Sci. Signal., 14 September 2010
Ahead of Its TimeExtrinsic apoptosis is mediated by cell surface death receptor (DR) proteins, which are members of the tumor necrosis factor receptor (TNFR) superfamily, and is thought to be restricted to vertebrates. TNFR family members, such as the Fas receptor, contain death domains (DDs) through which they interact with DD-containing adaptor proteins, such as Fas-associated DD (FADD), to activate initiator caspases and trigger apoptosis. Noting that the genome of the basal chordate amphioxus Branchiostoma belcheri tsingtauense (Bbt) contains genes that encode DRs and DD-containing adaptors, Yuan et al. investigated whether extrinsic apoptotic signaling occurred in this archetypal vertebrate. They analyzed two amphioxus DD-containing proteins, BbtFADDs 1 and 2, and a previously uncharacterized DR-containing protein, BbtDR1, which triggered responses ranging from apoptosis to gene activation depending on the adaptors with which it interacted. Together, these data suggest that apoptosis mediated through DRs was established at the emergence of the chordates, at least 550 million years ago.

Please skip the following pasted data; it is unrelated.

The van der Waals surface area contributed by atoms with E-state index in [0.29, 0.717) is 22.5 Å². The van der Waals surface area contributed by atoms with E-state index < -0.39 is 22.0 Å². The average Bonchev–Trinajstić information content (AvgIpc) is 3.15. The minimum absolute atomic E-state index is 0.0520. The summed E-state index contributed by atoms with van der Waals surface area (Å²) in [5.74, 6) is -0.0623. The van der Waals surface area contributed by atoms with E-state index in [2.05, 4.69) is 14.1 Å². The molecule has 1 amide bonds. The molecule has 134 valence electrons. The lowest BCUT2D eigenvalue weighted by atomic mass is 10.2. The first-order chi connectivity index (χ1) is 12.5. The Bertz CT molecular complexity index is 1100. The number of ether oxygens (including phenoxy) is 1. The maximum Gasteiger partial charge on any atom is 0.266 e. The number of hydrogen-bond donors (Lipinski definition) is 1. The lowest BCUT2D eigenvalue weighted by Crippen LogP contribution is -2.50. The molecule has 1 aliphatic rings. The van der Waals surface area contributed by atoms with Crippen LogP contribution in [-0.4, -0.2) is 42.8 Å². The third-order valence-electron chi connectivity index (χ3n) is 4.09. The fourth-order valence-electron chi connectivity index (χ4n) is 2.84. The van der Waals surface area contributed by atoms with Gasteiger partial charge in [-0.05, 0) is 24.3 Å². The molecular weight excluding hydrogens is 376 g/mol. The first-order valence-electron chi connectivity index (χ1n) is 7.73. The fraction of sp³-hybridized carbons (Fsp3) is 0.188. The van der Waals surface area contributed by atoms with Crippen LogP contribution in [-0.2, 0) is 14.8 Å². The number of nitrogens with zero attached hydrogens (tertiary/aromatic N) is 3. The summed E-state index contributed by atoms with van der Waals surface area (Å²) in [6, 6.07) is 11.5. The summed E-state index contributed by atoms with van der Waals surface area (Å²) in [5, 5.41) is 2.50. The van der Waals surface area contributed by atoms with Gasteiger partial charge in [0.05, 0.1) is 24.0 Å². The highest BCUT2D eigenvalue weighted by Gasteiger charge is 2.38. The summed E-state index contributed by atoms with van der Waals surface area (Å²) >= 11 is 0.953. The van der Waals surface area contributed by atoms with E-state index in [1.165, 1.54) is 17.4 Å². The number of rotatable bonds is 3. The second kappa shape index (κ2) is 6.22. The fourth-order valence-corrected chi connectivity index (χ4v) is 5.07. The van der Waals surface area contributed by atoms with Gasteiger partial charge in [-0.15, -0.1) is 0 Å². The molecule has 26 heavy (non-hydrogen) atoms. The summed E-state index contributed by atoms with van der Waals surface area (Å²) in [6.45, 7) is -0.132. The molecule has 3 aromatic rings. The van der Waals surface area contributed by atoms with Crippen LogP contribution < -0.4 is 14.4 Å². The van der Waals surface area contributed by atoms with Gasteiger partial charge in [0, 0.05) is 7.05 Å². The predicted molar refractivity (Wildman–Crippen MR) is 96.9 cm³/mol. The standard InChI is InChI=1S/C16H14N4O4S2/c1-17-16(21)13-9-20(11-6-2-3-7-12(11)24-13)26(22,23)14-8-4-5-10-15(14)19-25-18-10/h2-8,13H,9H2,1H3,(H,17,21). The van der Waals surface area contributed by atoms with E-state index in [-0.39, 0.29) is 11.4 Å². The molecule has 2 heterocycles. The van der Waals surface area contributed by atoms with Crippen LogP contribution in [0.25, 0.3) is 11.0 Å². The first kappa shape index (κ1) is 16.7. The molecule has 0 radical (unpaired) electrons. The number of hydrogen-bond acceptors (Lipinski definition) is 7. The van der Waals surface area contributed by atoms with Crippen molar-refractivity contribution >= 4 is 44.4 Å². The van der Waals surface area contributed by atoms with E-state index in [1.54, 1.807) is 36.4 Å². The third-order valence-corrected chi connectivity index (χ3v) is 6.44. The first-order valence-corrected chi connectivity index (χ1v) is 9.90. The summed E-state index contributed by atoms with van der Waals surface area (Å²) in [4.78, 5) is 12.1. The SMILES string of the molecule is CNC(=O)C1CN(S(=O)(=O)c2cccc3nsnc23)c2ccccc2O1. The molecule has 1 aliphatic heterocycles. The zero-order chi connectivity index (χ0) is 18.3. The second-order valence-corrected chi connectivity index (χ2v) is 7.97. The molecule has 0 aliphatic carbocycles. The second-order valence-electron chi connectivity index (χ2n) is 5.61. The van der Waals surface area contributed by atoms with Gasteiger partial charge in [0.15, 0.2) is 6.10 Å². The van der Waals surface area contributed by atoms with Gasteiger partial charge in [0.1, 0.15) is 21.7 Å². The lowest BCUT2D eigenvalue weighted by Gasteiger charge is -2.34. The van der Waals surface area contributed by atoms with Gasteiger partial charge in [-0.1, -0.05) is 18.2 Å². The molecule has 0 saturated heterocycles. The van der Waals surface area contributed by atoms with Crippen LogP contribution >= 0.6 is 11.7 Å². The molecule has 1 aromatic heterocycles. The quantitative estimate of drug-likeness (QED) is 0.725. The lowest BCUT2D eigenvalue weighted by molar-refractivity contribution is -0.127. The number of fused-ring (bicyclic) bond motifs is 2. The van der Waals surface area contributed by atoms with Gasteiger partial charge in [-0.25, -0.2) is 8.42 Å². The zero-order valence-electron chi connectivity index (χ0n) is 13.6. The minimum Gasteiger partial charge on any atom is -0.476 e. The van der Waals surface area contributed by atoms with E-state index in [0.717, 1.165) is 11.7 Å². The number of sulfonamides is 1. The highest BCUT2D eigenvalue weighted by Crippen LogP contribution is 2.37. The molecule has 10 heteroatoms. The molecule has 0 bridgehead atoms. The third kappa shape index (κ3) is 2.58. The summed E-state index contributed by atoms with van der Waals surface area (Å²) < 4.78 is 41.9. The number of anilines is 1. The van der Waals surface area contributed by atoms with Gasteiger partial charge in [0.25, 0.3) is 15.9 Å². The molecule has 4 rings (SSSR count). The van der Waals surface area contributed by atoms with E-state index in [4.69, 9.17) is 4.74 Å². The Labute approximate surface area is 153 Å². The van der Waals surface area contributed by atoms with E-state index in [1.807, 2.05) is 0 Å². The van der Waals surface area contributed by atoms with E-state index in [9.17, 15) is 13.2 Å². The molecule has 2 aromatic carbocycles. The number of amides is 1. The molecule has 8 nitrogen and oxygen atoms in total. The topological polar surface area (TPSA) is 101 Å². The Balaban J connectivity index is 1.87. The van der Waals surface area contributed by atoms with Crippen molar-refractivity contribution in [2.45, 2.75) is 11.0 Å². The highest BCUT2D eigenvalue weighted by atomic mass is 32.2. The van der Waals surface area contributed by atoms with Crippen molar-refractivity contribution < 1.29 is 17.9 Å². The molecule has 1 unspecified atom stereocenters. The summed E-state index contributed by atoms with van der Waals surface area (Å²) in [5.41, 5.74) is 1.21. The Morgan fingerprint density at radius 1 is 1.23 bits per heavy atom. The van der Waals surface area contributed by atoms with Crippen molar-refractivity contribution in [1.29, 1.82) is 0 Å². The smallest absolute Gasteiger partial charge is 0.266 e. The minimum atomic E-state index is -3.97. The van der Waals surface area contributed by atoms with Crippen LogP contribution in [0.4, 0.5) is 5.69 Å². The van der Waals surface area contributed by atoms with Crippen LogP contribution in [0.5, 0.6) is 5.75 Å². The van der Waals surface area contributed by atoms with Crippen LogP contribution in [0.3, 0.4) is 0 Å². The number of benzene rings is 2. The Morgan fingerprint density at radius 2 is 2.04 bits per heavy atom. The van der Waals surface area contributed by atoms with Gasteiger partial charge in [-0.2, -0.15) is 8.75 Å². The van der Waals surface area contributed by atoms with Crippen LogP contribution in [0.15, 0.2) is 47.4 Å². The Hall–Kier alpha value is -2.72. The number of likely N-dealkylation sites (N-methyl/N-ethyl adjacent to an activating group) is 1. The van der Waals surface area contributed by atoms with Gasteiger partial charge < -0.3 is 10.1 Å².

Citation: S. Yuan, H. Liu, M. Gu, L. Xu, S. Huang, Z. Ren, A. Xu, Characterization of the Extrinsic Apoptotic Pathway in the Basal Chordate Amphioxus. Sci. Signal. 3, ra66 (2010).
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